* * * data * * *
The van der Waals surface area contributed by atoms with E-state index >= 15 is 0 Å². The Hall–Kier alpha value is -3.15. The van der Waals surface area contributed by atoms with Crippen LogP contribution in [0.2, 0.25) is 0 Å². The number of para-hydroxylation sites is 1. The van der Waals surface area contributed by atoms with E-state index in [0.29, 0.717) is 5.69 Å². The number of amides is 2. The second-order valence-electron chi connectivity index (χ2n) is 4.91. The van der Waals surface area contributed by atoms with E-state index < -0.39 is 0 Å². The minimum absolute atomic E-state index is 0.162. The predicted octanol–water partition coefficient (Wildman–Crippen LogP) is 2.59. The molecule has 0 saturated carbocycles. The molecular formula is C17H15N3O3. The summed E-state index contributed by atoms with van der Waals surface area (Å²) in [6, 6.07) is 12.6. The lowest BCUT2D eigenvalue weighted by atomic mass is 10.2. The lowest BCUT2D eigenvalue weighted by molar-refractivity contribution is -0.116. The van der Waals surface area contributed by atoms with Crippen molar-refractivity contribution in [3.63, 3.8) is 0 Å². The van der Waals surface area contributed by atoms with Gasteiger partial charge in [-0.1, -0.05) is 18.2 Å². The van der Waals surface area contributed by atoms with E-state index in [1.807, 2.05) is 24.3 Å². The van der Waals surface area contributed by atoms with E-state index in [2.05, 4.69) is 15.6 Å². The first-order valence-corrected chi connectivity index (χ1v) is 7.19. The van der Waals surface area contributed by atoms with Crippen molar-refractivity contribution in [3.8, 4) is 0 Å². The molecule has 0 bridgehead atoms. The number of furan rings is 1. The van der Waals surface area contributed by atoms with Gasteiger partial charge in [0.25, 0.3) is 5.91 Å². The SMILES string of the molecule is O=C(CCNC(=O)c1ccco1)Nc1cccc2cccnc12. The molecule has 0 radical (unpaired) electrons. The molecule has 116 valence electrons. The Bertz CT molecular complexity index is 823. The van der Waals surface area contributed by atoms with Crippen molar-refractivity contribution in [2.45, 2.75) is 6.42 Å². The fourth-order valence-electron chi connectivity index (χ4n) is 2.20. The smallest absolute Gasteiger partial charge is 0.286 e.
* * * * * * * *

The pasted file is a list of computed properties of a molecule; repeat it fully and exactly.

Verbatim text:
The van der Waals surface area contributed by atoms with E-state index >= 15 is 0 Å². The Hall–Kier alpha value is -3.15. The van der Waals surface area contributed by atoms with Crippen LogP contribution in [0.2, 0.25) is 0 Å². The number of para-hydroxylation sites is 1. The van der Waals surface area contributed by atoms with E-state index in [0.29, 0.717) is 5.69 Å². The number of amides is 2. The second-order valence-electron chi connectivity index (χ2n) is 4.91. The van der Waals surface area contributed by atoms with E-state index < -0.39 is 0 Å². The minimum absolute atomic E-state index is 0.162. The predicted octanol–water partition coefficient (Wildman–Crippen LogP) is 2.59. The molecule has 0 saturated carbocycles. The molecular formula is C17H15N3O3. The summed E-state index contributed by atoms with van der Waals surface area (Å²) in [6, 6.07) is 12.6. The lowest BCUT2D eigenvalue weighted by atomic mass is 10.2. The lowest BCUT2D eigenvalue weighted by molar-refractivity contribution is -0.116. The van der Waals surface area contributed by atoms with Crippen molar-refractivity contribution in [3.63, 3.8) is 0 Å². The van der Waals surface area contributed by atoms with Gasteiger partial charge in [-0.1, -0.05) is 18.2 Å². The van der Waals surface area contributed by atoms with E-state index in [1.807, 2.05) is 24.3 Å². The van der Waals surface area contributed by atoms with E-state index in [2.05, 4.69) is 15.6 Å². The first-order valence-corrected chi connectivity index (χ1v) is 7.19. The van der Waals surface area contributed by atoms with Crippen molar-refractivity contribution in [3.8, 4) is 0 Å². The molecule has 0 bridgehead atoms. The number of furan rings is 1. The van der Waals surface area contributed by atoms with Gasteiger partial charge in [0.25, 0.3) is 5.91 Å². The SMILES string of the molecule is O=C(CCNC(=O)c1ccco1)Nc1cccc2cccnc12. The molecule has 0 radical (unpaired) electrons. The molecule has 116 valence electrons. The Bertz CT molecular complexity index is 823. The van der Waals surface area contributed by atoms with Crippen molar-refractivity contribution in [2.45, 2.75) is 6.42 Å². The fourth-order valence-electron chi connectivity index (χ4n) is 2.20. The smallest absolute Gasteiger partial charge is 0.286 e.